What is a Ponzi Scheme?


With the recent death of Bernie Madoff, you may be asking yourself what is a Ponzi scheme and how can you make sure it doesn't happen to you?


A Ponzi scheme is a fraudulent investing scam that generates returns for earlier investors with money taken from later investors. The whole premise works on continuing to get new investors to pay back early backers.


Ponzi schemes are usually targeted to average investors looking for a quick and fast return on their money. The Bernie Madoff incident was unusual because he targeted high income people who should have had more sophisticated investment knowledge. In the end, Mr. Madoff defrauded investors of nearly $65 billion from 4,800 clients.


How can you protect yourself from fraudulent investors? Here are some tips:


1. Be Skeptical

If someone tries to sell you on an investment that has huge and/or immediate returns for little or no risk, it could well involve some sort of fraud. For example, Bernie Madoff provided investors with consistent return of 1-1.5% per month for 10 years before everything fell apart.

2. Be Suspicious of Unsolicited Offers

Someone contacting you unexpectedly, perhaps inviting you to an investment seminar, is often a red flag. Investment scams often target elderly people, or those close to or in retirement.


3. Check Out the Seller

Research a broker, financial advisor, brokerage company and investment advisor firm before you hand over your money.


4. Verify the Investment Is Registered

Ponzi schemes often involve unregistered investments, says the Securities and Exchange Commission (SEC). Start by asking the person offering the investment if the investment is registered. If not, ask why.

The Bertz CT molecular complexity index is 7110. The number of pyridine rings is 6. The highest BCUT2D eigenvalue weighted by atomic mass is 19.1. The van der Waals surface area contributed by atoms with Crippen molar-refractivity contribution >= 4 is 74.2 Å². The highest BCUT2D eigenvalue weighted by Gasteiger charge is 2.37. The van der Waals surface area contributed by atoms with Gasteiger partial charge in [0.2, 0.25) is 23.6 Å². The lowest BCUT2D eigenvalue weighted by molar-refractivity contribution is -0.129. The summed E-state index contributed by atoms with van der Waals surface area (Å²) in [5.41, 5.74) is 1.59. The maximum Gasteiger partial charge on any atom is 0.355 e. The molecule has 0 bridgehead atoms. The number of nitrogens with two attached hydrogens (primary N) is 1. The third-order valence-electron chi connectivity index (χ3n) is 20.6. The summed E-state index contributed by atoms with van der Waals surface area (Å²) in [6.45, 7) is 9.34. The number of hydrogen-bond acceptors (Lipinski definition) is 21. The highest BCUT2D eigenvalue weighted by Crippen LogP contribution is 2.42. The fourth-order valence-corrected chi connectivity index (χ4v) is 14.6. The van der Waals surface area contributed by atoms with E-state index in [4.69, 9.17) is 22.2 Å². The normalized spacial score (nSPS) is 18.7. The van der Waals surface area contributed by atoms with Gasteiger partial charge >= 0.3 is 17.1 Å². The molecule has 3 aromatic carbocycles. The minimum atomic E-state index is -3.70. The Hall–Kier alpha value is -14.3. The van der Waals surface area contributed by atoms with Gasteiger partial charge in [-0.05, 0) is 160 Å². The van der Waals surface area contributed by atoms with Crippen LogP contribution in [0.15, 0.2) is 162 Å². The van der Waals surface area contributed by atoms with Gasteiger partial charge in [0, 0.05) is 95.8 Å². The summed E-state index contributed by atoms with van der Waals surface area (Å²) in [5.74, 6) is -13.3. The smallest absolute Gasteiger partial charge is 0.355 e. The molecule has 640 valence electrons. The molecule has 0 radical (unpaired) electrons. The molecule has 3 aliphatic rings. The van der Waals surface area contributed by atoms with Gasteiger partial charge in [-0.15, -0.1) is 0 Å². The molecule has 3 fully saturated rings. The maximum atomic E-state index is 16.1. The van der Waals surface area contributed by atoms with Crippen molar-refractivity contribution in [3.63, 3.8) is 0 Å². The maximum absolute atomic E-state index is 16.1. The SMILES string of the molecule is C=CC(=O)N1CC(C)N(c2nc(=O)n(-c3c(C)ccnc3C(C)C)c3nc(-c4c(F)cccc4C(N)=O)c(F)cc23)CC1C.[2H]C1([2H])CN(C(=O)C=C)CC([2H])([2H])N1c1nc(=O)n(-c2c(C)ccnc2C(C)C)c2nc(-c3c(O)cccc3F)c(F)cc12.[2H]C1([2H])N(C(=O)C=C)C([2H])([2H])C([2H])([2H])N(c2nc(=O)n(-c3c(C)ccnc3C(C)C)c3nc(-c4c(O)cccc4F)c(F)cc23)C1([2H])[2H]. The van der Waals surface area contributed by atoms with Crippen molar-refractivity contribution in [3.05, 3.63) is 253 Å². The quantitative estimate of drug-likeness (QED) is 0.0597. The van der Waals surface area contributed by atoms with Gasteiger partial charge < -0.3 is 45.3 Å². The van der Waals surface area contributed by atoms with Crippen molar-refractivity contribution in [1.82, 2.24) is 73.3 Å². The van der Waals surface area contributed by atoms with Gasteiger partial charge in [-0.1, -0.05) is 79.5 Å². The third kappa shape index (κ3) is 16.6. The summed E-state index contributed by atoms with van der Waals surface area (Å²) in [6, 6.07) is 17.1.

5. Understand That Investment

Never put money into an investment you don’t fully understand. There are many online resources to help you learn how to invest and how to evaluate opportunities for risk and potential gain. Don't write a check to – or open an account with – anyone who won’t fully answer your questions or who tries to discourage questions by saying the investment is using secret, proprietary or too-complex-for-laymen strategies.


The Bottom Line

It’s vital that you know who you are dealing with and that you understand any investment before handing over your money. Be doubly careful if someone contacts you unsolicited about an investment. If anything seems off to you, report it to the authorities and let them figure it whether it’s legitimate or not. As the adage says, "If it sounds too good to be true, it probably is."

*Information referenced from: Investopedia. Crime and Fraud. June 25, 2019. Anthony Giorgianni.